At the last Java Posse Roundup, I gave a lighting talk on "Thinking with box" where I outlined some fun I have had with cardboard with my daughter. I'll link to the video once it's uploaded (I'm looking at you +Carl Quinn) . Here are some of the steps, with some tips and tricks, that I did to make it. (I've meant to write this up for a while, but I finally got a little push from @Chris Cobb which put me over the edge.)
Step 0: Surf the web
Step 1: Build a Model
I'm fortunate to work at a company that has lots of spare TV boxes around, but I didn't necessarily know how to get them for myself, so I filed a Helpdesk ticket. They were fantastic in helping, they brought by samples to see exactly I was interested in. They even took a huge whiteboard out of a box, just to give to me. I had some great building materials, but I didn't want to waste any and I wasn't even sure if I had enough, so I built a model.
This proved helpful in designing the large straight pieces, and more importantly the angle for the bow.
Step 2: Cutting
I'd say cutting cardboard is best done like drywall, where you score one side with subtle pressure, folding it, then cutting from behind. Before you score, I'd recommend getting a very long straight-edge and drawing a line where you're going to score, even if you're going to score against the straight-edge. I didn't have any rulers long enough, so I ended up using some wood scrap, which I'll talk about later. The cutting was primarily done with a utility knife.
Step 3: Attaching
The model showed me that I had to cut the bow as a trapezoid but once I got to real cardboard I learned that there more complex angles going on in three dimensional space. But I was close enough that I thought I'd just start attaching everything. The original idea was to just staple gun two pieces of cardboard, that was a horrible idea. I don't even know why I thought that would work. The additional stress on the bow make it clear that I'd need more support, so I went back to Home Depot and picked up some wood scraps which I could screw into. The best way to describe it was 1/2" x 1". It's no more than a $1 per 8 foot piece (wood is cheap in California). You can seen an example in the picture for the mast.
I'd cut the strip to length, letting the little one pull down the chop-saw. To attach the cardboard, I put washers on a drywall screw then threw the cardboard into the wood behind it. The washers were necessary to prevent the screwhead from going through the cardboard. It was quite common for the screw to come through the wood, in which case I used a Dremil to cut it off the end sticking out. It wasn't perfectly smooth, but it was good enough for 4 year olds. If you zoom into the picture you might be able to see the washers and wood at the intersections between pieces.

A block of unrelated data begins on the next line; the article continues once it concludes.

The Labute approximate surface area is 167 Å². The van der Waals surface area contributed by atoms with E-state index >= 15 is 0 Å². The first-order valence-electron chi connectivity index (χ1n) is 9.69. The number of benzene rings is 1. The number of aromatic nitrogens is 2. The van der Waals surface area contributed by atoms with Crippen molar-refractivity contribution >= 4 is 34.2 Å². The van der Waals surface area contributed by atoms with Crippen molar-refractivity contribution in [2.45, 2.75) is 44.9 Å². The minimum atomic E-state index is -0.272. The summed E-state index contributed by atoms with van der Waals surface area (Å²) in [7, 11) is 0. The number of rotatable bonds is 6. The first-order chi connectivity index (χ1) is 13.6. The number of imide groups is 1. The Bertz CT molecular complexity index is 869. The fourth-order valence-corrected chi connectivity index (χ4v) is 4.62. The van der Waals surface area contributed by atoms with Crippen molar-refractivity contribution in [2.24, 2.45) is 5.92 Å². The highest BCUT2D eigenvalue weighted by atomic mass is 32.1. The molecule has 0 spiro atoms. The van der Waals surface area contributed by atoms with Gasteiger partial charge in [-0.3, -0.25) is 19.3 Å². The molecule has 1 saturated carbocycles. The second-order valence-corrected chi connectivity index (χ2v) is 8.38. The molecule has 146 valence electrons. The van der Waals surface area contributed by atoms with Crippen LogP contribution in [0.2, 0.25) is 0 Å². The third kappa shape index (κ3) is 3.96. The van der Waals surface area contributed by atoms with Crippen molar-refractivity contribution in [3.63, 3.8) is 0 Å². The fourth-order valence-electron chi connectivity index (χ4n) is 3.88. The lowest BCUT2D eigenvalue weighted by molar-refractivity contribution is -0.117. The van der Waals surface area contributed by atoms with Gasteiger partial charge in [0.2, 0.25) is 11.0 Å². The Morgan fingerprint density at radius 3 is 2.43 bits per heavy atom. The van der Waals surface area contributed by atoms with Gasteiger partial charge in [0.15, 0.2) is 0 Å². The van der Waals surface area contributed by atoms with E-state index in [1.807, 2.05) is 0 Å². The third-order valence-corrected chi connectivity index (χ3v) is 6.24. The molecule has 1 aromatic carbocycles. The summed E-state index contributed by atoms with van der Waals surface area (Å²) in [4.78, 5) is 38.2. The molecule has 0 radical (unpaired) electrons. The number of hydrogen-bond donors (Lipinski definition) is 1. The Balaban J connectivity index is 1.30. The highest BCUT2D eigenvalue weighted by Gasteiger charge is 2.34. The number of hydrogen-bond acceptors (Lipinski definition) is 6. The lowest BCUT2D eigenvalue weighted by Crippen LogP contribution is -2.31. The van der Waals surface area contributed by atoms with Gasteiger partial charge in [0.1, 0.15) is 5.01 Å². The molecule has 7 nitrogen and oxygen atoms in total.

Step 4: Laying out
I worked from the bow to the back, and I honestly didn't know how each part was going to work out until I tried. The model really helped.
I'd sometimes staple gun in between the screws to get a really good seal between pieces, but this probably wasn't needed.
Step 5: Cutting Windows
I cut a single window, then used it as a template for the other windows. I found that the utility knife had a tendency to go straight, so I used an X-Acto knife for corners. The thickness of cardboard meant I had to make a few passes before it went through, but tracing a previous cutout made it easy to follow the path. I'd usually duct tape a previous cut where I wanted the next window, so that it wouldn't drift as I cut around it.
Step 6: Painting
At most home improvement stores, they have previously mixed paint which has been returned and is now on clearance. You can get a gallon of decent paint really cheap. We did find that Home Depot was selling these clearance items at full price, our theory is that people were abusing the system so they needed to stop selling them so cheap, so we went to Lowe's instead. We let our daughter pick any color they had there, and we picked something to complement it. She wanted purple, but they only had pink. Painting cardboard proved to be really straightforward.
Step 7: Finishing touches
At this point it was looking fantastic, but we had already pretty much taken the day off of work, so we thought to fancy it up a little. My wife cut a large H and I put duct tape around the edges. And anchor was made by stapling loops of paper together. A sail was just an old sheet, which had to be cut or else the ship would literally sail away.